There’s room to save time in almost all herringbone dairies, the key to improving efficiency is to use a consistent milking routine for all milkers.
Many farmers have managed to make significant savings by adopting a routine that:
- eliminates unnecessary idle (waiting) time from the routine
- minimises distance walked/steps taken by the milker/s
- enables the exit gate to be opened at the earliest opportunity.
Key elements of an efficient milking routine
There are a number of ways to compile an efficient milking routine depending on individual dairy design. However, the following elements have been identified as key elements that good routines have in common.
- Don’t wait for all the cows to row up – start cupping once the first batch of cows is loaded.
- Aim to cup first cow in the row within 30 seconds of her being in position and the adjacent cow being finished.
- Use an efficient cupping technique. Check out the attaching clusters page for more information.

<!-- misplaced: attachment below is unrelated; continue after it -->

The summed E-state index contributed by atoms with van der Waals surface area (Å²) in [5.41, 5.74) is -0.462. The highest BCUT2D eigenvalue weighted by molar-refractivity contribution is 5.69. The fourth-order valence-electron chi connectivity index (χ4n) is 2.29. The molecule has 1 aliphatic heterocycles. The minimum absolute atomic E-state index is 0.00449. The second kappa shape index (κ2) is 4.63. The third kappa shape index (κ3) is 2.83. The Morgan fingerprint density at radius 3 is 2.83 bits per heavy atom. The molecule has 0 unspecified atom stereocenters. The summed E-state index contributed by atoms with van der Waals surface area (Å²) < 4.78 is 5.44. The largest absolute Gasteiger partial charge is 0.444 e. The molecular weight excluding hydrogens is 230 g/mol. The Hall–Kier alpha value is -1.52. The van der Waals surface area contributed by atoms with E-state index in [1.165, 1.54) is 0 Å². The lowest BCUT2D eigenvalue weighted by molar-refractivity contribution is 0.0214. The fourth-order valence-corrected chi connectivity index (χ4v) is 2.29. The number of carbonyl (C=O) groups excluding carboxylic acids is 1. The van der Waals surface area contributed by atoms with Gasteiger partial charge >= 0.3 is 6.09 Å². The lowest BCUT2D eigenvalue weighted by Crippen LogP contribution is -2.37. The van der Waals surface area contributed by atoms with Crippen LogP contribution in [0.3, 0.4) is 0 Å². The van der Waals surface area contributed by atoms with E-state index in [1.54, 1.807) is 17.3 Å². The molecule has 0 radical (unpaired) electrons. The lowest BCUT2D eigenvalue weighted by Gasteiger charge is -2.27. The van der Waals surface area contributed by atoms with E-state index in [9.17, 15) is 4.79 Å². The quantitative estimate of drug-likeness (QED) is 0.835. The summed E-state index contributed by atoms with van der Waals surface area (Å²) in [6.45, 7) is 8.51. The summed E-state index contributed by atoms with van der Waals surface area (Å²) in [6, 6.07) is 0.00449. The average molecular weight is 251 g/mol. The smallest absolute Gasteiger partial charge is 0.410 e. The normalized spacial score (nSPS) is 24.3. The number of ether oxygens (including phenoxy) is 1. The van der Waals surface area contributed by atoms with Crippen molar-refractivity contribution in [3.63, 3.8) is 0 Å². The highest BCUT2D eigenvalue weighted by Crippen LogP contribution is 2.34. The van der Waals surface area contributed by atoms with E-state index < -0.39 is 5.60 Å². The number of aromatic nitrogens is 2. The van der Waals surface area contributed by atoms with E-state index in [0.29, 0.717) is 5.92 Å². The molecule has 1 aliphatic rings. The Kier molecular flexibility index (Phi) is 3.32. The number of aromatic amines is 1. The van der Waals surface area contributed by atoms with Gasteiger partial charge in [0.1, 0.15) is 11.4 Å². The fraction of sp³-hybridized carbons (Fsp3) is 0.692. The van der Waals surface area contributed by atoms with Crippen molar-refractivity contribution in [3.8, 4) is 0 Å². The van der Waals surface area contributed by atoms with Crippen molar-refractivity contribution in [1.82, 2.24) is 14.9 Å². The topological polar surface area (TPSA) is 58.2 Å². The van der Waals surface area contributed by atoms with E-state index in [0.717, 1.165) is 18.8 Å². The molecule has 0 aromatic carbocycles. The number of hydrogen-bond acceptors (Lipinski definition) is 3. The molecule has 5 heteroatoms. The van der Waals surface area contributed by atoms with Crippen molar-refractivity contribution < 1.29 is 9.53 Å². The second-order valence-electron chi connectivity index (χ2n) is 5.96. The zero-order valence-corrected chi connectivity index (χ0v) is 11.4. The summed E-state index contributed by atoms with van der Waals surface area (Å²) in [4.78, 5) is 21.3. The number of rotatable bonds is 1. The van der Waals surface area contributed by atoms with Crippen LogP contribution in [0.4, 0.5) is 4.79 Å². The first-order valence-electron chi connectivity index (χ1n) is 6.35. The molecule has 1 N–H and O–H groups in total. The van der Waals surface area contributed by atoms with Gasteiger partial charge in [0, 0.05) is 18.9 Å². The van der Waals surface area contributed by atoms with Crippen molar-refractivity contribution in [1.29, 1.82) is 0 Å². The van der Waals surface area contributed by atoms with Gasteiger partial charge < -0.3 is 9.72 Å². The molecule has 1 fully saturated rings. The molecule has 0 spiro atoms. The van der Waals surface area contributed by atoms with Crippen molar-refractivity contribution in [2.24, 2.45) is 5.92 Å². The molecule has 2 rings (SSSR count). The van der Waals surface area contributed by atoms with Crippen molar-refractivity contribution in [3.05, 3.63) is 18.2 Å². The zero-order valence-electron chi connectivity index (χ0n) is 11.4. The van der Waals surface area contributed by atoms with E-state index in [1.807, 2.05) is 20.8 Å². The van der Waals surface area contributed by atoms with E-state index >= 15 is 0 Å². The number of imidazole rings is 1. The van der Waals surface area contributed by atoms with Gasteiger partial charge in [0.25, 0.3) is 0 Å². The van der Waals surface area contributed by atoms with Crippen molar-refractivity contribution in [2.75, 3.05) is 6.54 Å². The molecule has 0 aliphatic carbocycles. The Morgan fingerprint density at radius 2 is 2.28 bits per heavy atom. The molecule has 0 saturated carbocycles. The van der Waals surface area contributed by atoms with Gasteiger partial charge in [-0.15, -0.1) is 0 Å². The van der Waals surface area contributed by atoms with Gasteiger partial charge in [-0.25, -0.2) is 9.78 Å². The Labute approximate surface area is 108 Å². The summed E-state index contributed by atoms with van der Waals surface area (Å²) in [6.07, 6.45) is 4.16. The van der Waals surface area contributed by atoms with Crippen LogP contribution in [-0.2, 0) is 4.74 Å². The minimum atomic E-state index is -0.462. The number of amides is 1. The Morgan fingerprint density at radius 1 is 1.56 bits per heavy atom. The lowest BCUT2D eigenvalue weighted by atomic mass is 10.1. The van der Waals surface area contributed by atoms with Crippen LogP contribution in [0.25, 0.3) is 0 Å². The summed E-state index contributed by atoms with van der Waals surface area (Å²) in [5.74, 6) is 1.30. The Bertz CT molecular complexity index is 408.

- Work in batches of 5-10 cows, completing all tasks as you go starting at the exit end of the pit.
- Avoid leaving cows to come back to, or waiting for cows to finish milking. Implement a MaxT milking strategy.
- Open the head gate when 50-75% of the cows have had their clusters removed. This gives cows time to start exiting while you finish the rest of the row.
- Move the backing gate little and often to take up the free space in the yard. By moving it little and often you minimise gaps in cow flow.
- Don’t leave the pit unless you really need to.
- Hose under cows with cups on. Hosing as a row is exiting and the next row is loading slows down cow flow by spraying water in cows faces and also risks splashing teats with dirty water prior to milking.
- Ensure meal is fed after the row is loaded.